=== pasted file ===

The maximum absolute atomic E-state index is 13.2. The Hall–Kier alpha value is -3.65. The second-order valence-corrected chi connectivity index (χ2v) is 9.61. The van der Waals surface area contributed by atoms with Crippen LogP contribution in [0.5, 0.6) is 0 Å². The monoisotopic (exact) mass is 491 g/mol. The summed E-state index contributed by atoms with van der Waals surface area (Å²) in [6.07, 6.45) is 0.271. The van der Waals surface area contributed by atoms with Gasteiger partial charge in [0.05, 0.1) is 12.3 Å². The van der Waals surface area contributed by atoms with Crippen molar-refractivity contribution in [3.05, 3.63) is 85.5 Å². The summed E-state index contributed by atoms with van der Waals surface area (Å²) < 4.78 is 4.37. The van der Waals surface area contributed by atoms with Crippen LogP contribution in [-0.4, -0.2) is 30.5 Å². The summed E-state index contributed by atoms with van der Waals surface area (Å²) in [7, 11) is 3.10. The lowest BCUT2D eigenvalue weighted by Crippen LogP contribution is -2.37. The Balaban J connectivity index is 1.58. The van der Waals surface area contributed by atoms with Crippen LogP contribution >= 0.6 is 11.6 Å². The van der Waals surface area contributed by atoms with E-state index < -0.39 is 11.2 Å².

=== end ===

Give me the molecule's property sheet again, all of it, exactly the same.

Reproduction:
The maximum absolute atomic E-state index is 13.2. The Hall–Kier alpha value is -3.65. The second-order valence-corrected chi connectivity index (χ2v) is 9.61. The van der Waals surface area contributed by atoms with Crippen LogP contribution in [0.5, 0.6) is 0 Å². The monoisotopic (exact) mass is 491 g/mol. The summed E-state index contributed by atoms with van der Waals surface area (Å²) in [6.07, 6.45) is 0.271. The van der Waals surface area contributed by atoms with Gasteiger partial charge in [0.05, 0.1) is 12.3 Å². The van der Waals surface area contributed by atoms with Crippen molar-refractivity contribution in [3.05, 3.63) is 85.5 Å². The summed E-state index contributed by atoms with van der Waals surface area (Å²) < 4.78 is 4.37. The van der Waals surface area contributed by atoms with Crippen LogP contribution in [-0.4, -0.2) is 30.5 Å². The summed E-state index contributed by atoms with van der Waals surface area (Å²) in [7, 11) is 3.10. The lowest BCUT2D eigenvalue weighted by Crippen LogP contribution is -2.37. The Balaban J connectivity index is 1.58. The van der Waals surface area contributed by atoms with Crippen LogP contribution >= 0.6 is 11.6 Å². The van der Waals surface area contributed by atoms with E-state index < -0.39 is 11.2 Å².